10,000 Year History of Hemp Use in the World
Use of hemp cord in pottery identified at ancient village site dating back over 10,000 years, located in the area of modern day Taiwan. Finding hemp use and cultivation in this date range puts it as one of the first and oldest known human agriculture crops. As explained by Richard Hamilton in the 2009 Scientific American article on sustainable agriculture“Modern humans emerged some 250,000 years ago, yet agriculture is a fairly recent invention, only about 10,000 years old … Agriculture is not natural; it is a human invention. It is also the basis of modern civilization.” This point was also touched on by Carl Sagan in 1977 when he proposed the possibility that marijuana may have actually been world’s first agricultural crop, leading to the development of civilization itself (see 1977, below).
Hemp seeds and oil used for food in China.
Textiles made of hemp are used in China and Turkestan.
First recorded use of hemp as medicine by Emperor Shen Neng of China.
Bhang (dried cannabis leaves, seeds and stems) is mentioned in the Hindu sacred text Atharvaveda (Science of Charms) as “Sacred Grass”, one of the five sacred plants of India. It is used by medicinally and ritually as an offering to Shiva.
Hemp cultivated in China for food and fiber. Scythians cultivate hemp and use it to weave fine hemp cloth.
The Zoroastrian Zendavesta, an ancient Persian religious text of several hundred volumes refers to bhang as the “good narcotic.”
Hemp rope appears in southern Russia.
Scythian tribes leave Cannabis seeds as offerings in royal tombs.
Scythian couple die and are buried with two small tents covering containers for burning incense. Attached to one tent stick was a decorated leather pouch containing wild hemp seeds. This closely matches the stories told by Herodotus. The gravesite, discovered in the late 1940s, was in Pazryk, northwest of the Tien Shan Mountains in modern-day Khazakstan. Hemp is introduced into Northern Europe by the Scythians. An urn containing leaves and seeds of the hemp plant, unearthed near Berlin, is found and dated to about this time. Use of hemp products spread throughout northern Europe.
Herodotus reports on both ritual and recreation use of Cannabis by the Scythians (Herodotus The Histories 430 B.C. trans. G. Rawlinson).
Hemp rope appears in Greece. Chinese Book of Rites mentions hemp fabric.
First evidence of hemp paper, invented in China.
Pliny the Elder’s The Natural History mentions hemp rope and the analgesic effects.
Dioscorides, a physician in Nero’s army, lists medical hemp in his Pharmacopoeia.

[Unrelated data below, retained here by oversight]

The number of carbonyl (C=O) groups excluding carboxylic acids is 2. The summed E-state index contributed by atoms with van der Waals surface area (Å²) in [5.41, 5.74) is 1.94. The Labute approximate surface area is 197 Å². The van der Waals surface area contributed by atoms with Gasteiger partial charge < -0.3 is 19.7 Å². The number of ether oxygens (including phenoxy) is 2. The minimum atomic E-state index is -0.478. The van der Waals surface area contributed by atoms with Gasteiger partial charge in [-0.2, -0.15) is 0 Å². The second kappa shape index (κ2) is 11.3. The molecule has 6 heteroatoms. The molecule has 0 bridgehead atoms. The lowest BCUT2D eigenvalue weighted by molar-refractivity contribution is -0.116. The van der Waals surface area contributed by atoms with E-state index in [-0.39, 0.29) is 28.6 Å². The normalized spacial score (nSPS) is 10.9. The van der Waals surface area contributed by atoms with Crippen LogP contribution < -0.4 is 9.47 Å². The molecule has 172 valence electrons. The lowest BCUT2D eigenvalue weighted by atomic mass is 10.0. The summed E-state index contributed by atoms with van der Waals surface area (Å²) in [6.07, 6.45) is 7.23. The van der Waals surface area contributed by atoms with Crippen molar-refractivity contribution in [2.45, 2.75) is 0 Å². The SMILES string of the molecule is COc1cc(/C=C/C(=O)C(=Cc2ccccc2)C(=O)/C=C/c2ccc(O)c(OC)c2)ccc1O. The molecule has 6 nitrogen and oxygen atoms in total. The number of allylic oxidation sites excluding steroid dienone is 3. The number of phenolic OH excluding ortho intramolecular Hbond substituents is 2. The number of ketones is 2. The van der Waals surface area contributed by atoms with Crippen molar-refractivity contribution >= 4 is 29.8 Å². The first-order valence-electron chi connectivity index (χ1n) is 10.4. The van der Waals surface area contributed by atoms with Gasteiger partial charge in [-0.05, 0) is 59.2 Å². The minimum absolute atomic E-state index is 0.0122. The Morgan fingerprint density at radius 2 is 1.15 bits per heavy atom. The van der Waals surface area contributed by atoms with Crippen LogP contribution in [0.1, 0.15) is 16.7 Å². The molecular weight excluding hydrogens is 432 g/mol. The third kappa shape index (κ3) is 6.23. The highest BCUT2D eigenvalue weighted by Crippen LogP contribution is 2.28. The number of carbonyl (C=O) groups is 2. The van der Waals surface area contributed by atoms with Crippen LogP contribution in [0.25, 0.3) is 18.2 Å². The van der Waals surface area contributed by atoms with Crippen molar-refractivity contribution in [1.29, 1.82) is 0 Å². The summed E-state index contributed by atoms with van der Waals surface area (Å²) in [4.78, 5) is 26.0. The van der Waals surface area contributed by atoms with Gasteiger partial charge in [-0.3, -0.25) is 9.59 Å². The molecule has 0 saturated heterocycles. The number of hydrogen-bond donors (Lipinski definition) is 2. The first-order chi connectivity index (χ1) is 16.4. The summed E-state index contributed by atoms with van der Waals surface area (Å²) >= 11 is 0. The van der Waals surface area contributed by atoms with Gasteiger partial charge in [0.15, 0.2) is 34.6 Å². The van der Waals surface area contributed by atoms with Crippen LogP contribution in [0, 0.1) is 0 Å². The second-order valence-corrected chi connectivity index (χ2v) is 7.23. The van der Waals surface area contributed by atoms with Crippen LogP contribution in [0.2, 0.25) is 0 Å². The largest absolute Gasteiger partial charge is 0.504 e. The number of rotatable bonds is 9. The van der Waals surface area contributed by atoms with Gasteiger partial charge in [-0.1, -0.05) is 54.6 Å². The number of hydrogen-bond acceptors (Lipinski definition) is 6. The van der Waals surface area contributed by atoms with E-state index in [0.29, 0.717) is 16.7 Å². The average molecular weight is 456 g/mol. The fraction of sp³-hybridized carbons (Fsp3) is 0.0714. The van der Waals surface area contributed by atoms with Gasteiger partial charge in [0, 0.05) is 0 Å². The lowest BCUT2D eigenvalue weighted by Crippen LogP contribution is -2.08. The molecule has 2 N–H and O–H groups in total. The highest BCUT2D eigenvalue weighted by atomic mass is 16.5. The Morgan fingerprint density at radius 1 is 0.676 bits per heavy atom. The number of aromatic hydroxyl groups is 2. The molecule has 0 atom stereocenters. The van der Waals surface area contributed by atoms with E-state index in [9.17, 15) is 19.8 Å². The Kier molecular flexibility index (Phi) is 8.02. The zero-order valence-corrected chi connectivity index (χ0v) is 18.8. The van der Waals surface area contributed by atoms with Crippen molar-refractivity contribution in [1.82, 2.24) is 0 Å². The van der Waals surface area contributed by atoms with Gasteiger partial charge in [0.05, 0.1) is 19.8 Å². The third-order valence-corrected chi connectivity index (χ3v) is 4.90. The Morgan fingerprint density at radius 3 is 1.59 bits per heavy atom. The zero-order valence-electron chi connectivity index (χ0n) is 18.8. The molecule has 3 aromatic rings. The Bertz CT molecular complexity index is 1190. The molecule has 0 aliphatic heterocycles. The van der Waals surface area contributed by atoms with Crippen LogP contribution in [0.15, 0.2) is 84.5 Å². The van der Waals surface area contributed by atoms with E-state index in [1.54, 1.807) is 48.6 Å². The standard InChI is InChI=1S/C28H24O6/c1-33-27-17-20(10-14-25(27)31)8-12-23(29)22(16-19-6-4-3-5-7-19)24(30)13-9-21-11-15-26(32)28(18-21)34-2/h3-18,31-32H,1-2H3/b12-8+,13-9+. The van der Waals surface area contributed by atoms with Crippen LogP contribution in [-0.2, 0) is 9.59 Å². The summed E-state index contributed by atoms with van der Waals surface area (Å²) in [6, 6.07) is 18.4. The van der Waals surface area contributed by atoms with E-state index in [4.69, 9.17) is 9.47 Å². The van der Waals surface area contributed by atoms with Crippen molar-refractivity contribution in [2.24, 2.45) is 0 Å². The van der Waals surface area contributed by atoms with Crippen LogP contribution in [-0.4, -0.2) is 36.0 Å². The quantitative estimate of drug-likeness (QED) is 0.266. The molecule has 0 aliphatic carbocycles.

Imported hemp rope appears in England.
Legend suggests that Ts’ai Lun invents hemp paper in China, 200 years after its actual appearance (see 100 BCE above).
Greek physician Galen prescribes medical marijuana.
First pharmacopoeia of the East lists medical marijuana. Chinese surgeon Hua T’o uses marijuana as an anesthetic.
A young woman in Jerusalem receives medical hemp/cannabis during childbirth.
The French queen Arnegunde is buried with hemp cloth.
Vikings take hemp rope and seeds to Iceland.
Arabs learn techniques for making hemp paper.
Hemp ropes appear on Italian ships.
French physician Rabelais’s gargantua and Pantagruel mentions marijuana’s medicinal effects.
King Henry VIII fines farmers if they do not raise hemp for industrial use.
Portuguese physician Garcia da Orta reports on hemp/cannabis’ medicinal effects.
China’s Li Shih-Chen writes of the antibiotic and antiemetic effects of hemp/cannabis.
England begins to import hemp from Russia.
French and British cultivate Cannabis for hemp at their colonies in Port Royal (1606), Virginia (1611), and Plymouth (1632).
Jamestown settlers began growing the hemp plant for its unusually strong fiber and used it to make rope, sails, and clothing.
Medical cannabis appears in The New England Dispensatory.
Kentucky begins growing hemp.
Medical cannabis appears in The Edinburgh New Dispensary.
Hemp plantations flourished in Mississippi, Georgia, California, South Carolina, Nebraska, New York, and Kentucky.
In America, medicinal preparations with a Cannabis base are available.
Irish physician O’Shaughnessy publishes cannabis research in English medical journals.
Cannabis is added to The U.S. Pharmacopoeia.
Cannabis was widely used throughout United States as a medicinal drug and could easily be purchased in pharmacies and general stores.
Sir J.R. Reynolds, chief physician to Queen Victoria, prescribes medical cannabis to her.
In the U.S. the Pure Food and Drug Act is passed, regulating the labeling of products containing Alcohol, Opiates, Cocaine, and Cannabis, among others.